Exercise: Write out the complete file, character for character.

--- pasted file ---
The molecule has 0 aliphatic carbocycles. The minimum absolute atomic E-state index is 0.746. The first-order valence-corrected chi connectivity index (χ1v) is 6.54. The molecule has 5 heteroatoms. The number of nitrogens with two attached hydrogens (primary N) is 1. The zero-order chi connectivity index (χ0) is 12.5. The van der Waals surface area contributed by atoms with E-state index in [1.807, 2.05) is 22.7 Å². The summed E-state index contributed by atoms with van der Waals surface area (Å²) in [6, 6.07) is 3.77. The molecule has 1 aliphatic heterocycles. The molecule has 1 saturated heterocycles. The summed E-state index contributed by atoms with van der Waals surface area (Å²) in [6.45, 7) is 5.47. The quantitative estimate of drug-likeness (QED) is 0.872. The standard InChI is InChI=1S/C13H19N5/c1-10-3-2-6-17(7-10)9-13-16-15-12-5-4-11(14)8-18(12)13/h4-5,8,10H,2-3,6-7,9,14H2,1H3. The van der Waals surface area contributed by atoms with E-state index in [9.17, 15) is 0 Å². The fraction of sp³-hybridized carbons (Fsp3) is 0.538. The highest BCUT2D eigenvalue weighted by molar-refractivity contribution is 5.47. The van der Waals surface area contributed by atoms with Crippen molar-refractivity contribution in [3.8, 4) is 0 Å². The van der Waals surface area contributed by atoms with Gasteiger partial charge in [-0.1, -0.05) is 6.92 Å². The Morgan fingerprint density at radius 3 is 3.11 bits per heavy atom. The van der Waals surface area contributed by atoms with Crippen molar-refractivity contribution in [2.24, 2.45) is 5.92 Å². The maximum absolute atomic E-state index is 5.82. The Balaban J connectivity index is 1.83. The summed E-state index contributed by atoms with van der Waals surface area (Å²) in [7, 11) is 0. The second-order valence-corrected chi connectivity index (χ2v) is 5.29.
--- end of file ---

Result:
The molecule has 0 aliphatic carbocycles. The minimum absolute atomic E-state index is 0.746. The first-order valence-corrected chi connectivity index (χ1v) is 6.54. The molecule has 5 heteroatoms. The number of nitrogens with two attached hydrogens (primary N) is 1. The zero-order chi connectivity index (χ0) is 12.5. The van der Waals surface area contributed by atoms with E-state index in [1.807, 2.05) is 22.7 Å². The summed E-state index contributed by atoms with van der Waals surface area (Å²) in [6, 6.07) is 3.77. The molecule has 1 aliphatic heterocycles. The molecule has 1 saturated heterocycles. The summed E-state index contributed by atoms with van der Waals surface area (Å²) in [6.45, 7) is 5.47. The quantitative estimate of drug-likeness (QED) is 0.872. The standard InChI is InChI=1S/C13H19N5/c1-10-3-2-6-17(7-10)9-13-16-15-12-5-4-11(14)8-18(12)13/h4-5,8,10H,2-3,6-7,9,14H2,1H3. The van der Waals surface area contributed by atoms with E-state index in [9.17, 15) is 0 Å². The fraction of sp³-hybridized carbons (Fsp3) is 0.538. The highest BCUT2D eigenvalue weighted by molar-refractivity contribution is 5.47. The van der Waals surface area contributed by atoms with Crippen molar-refractivity contribution in [3.8, 4) is 0 Å². The van der Waals surface area contributed by atoms with Gasteiger partial charge in [-0.1, -0.05) is 6.92 Å². The Morgan fingerprint density at radius 3 is 3.11 bits per heavy atom. The van der Waals surface area contributed by atoms with Crippen molar-refractivity contribution in [2.24, 2.45) is 5.92 Å². The maximum absolute atomic E-state index is 5.82. The Balaban J connectivity index is 1.83. The summed E-state index contributed by atoms with van der Waals surface area (Å²) in [7, 11) is 0. The second-order valence-corrected chi connectivity index (χ2v) is 5.29.